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Pucker Up

Pucker Up
March 2018

Get used to yuzu, the aromatic Asian fruit brightening dishes and drinks around town


While yuzu resembles a rather lumpy lemon or an off-colored orange, one whiff of the Asian fruit sets it apart from its citrus cousins. Ranking higher in terms of aroma and tartness than lemons or limes, yuzu is too potent to eat on its own, but its juice and zest deliver a unique flavor punch when added to sauces (most famously ponzu, a soy-based Japanese condiment used as a marinade or dipping sauce), both sweet and savory dishes, and cocktails. Grown primarily in Japan and China—as well as in a few orchards in California—the fresh fruit can be hard to find here, but that hasn’t stopped Charleston restaurants from serving up creative surprises with the pressed juice and dried zest, which can be purchased at specialty groceries like H&L Asian Market.


O-Ku (463 King St.,
At this swanky sushi spot on King Street, chef Drew Souvanna adds the ingredient to a creamy soup with coconut milk, tender chicken, shiitake mushrooms, and lime zest. “The taste of yuzu is distinct, which makes it great for flavor-enhancing without altering the profile of food too much,” he notes. The aromatic fruit juice is also shaken into a “Yuzu Crazy” cocktail with Toki Japanese whiskey, amaro, aperol, and Angostura bitters. “It tastes like a combination of a lemon and an unripe grapefruit,” adds bar manager Allison Radecker, who lauds yuzu‘s ability to mix with a variety of spirits. “It definitely awakens the palate!”

Xiao Bao Biscuit (224 Rutledge Ave.,
It’s no secret that this Asian-fusion hot spot has a thing for yuzu. Chef Josh Walker uses the fruit juice in several items at the restaurant, including a tempura-fried fish dish with squash glazed in a yuzu-brown butter mixture, a spring salad with a creamy yuzu dressing, and ponzu sauce. “The clear, strong flavor is something we love with our food,” Walker says. “Once you’ve had it, it’s easy to recognize. Yuzu is aromatic in the same way that Meyer lemons are, but in my opinion even more so—and it is less sweet and more tart than the lemons.” The pungent ingredient is also added to a hot sauce that’s used in bar manager Joey Ryan’s riff on a Bloody Mary, with green-tomato water and lemon.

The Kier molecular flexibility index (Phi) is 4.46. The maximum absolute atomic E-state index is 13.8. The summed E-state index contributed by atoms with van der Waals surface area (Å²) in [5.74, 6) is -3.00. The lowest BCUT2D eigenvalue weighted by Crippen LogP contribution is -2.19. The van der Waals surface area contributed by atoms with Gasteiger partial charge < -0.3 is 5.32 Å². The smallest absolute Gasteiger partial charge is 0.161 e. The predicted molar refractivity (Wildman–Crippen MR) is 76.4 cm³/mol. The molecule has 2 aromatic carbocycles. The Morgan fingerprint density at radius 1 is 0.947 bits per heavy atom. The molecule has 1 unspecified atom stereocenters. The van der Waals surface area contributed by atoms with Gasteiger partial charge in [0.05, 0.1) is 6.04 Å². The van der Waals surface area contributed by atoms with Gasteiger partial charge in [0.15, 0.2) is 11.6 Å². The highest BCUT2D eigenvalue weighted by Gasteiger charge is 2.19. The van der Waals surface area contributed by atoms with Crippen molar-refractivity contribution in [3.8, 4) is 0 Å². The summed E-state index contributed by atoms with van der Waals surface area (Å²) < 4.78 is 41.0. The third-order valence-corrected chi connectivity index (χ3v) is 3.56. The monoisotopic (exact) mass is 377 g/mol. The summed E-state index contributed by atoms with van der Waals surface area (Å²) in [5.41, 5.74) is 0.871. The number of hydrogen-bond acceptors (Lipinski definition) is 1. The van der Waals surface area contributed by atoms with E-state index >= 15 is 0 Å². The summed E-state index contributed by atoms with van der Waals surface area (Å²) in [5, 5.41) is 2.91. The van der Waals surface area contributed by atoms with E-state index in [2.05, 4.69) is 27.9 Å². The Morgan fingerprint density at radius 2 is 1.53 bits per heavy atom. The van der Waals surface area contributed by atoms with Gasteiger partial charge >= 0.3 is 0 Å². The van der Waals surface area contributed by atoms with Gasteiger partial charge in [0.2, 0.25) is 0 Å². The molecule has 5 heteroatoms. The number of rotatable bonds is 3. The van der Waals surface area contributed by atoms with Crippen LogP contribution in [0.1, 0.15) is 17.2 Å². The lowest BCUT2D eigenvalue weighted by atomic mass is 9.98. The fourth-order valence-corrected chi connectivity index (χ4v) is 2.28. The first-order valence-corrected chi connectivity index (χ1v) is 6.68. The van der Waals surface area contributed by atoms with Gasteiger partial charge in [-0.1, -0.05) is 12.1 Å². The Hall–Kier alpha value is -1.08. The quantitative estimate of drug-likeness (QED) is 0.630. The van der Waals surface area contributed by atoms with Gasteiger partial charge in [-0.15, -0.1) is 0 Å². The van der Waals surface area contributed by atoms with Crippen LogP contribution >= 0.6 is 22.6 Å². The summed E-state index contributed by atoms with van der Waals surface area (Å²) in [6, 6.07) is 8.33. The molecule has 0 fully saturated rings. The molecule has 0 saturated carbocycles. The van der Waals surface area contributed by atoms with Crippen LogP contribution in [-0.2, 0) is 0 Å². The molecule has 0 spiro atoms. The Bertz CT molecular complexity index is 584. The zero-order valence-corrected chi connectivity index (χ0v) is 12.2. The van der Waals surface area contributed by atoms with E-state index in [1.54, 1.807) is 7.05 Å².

Butcher & Bee (1085 Morrison Dr.,
If you like piña coladas, chances are you’ll love the pairing of coconut and yuzu at this globally inspired eatery. “The citrus tones balance the richest, most decadent foods,” notes pastry chef Cynthia Wong, who combines yuzu juice with creamy coconut sherbet, then wraps it up in a chocolate-dipped waffle shell in her famous “choco tacos.” “It cuts right through the fattiness of dairy and coconut and stands up to the dark chocolate coating,” she explains. Wong is careful to use only high-quality products in her desserts, though, because “the less expensive yuzu juices on the market tend to be second or third pressings of the fruit, resulting in a bitter and dull taste.” She advises home cooks to avoid any juice that seems like a bargain.